The crusade against Christopher Columbus and American history took another turn in the past week, as a statue of the famous explorer was given police protection.
A squad of police was assigned to protect the monument in Manhattan’s Columbus Square, CBS reported. The cops were placed there after Columbus statues around New York City in recent weeks were vandalized.
“The NYPD is closely tracking the social media campaign and regularly assessing security needs around Columbus statues,” said Austin Finan, a spokesman for New York’s City Hall.
Both uniformed and plainclothes officers are now assigned to protect the statue 24 hours a day. There also are cameras on the statue.
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“That’s really unfortunate,” Philip Foglia of the Italian American Legal Defense and Education Fund told CBS New York. “Italian Americans have paraded peacefully for 80 years and now for it to create a situation where there may be some violation or desecration doesn’t serve any purpose at all.”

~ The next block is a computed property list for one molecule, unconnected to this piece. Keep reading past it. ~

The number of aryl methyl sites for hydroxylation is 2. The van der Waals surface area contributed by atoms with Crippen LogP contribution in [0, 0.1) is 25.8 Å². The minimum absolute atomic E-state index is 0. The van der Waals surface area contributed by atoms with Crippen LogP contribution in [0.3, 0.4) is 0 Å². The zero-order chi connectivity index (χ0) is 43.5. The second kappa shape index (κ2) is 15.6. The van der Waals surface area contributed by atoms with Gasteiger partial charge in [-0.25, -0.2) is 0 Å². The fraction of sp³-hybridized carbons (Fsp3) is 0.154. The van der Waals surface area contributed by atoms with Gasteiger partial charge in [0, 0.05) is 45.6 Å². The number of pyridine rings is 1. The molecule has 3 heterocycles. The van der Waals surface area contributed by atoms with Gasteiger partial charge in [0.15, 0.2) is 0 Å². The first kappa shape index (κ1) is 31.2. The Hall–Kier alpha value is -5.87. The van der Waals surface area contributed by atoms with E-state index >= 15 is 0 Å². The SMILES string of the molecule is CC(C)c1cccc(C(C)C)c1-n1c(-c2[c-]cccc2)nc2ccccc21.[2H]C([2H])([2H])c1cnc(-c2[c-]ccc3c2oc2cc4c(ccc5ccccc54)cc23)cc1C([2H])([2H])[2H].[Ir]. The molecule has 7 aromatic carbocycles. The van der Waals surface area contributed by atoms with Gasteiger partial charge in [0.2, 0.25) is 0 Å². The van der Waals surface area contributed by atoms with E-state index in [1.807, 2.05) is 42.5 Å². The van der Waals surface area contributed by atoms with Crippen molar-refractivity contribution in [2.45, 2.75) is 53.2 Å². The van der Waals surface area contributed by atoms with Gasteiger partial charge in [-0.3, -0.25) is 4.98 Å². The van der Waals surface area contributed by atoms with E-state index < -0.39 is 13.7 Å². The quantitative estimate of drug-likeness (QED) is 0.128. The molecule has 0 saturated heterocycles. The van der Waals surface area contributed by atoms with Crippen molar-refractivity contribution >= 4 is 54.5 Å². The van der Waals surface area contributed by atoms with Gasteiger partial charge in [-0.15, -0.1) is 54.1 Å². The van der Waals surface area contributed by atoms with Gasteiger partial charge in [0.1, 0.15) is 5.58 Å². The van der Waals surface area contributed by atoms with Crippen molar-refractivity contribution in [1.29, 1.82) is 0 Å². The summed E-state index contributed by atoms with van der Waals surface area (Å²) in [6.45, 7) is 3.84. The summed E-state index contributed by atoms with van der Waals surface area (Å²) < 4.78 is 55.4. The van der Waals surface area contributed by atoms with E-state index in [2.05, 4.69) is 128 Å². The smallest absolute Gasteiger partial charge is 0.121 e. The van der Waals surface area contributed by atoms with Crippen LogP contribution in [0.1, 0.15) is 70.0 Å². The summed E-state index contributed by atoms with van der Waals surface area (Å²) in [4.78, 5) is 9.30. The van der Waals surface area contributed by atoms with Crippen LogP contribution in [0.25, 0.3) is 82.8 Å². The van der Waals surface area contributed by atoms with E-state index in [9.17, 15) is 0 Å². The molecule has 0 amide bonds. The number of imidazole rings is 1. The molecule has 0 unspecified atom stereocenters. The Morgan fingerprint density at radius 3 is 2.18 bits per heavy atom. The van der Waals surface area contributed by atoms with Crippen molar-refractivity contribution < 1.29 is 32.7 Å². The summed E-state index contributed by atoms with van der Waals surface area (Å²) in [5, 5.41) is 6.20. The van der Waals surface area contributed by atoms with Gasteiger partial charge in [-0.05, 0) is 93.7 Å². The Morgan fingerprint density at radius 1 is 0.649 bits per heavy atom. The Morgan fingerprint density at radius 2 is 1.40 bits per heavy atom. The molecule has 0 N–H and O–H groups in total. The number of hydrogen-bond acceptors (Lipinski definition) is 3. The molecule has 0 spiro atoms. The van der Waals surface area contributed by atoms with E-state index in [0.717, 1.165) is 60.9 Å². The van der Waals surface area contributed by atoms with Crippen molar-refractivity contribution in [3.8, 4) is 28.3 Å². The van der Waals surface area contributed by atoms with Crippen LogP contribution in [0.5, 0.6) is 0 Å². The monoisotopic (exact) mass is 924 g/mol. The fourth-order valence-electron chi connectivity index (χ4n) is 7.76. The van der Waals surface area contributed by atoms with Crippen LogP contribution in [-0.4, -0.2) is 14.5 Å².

Columbus has long been a symbol of pride in the Italian American community.
President Benjamin Harrison declared the first Columbus Day in 1892 to observe the 400th anniversary of the explorer’s first trip to America. Congress and President Franklin D. Roosevelt made it a federal holiday in 1937.
This is not the first time Columbus Day was targeted by cultural warriors. Back in the 1920s, the Ku Klux Klan tried to get rid of the holiday because it celebrated a Roman Catholic, The Truth about Columbus website noted. Klansmen even burned crosses in an attempt to disrupt a Columbus Day celebration.
The modern anti-Columbus movement began in 1989 when members of the American Indian Movement dumped buckets of blood on a statue of the explorer in Denver, Washington Post writer Steven Hendrix noted. Since then, anti-Columbus protests inspired by left-wing historian Howard Zinn have become common.
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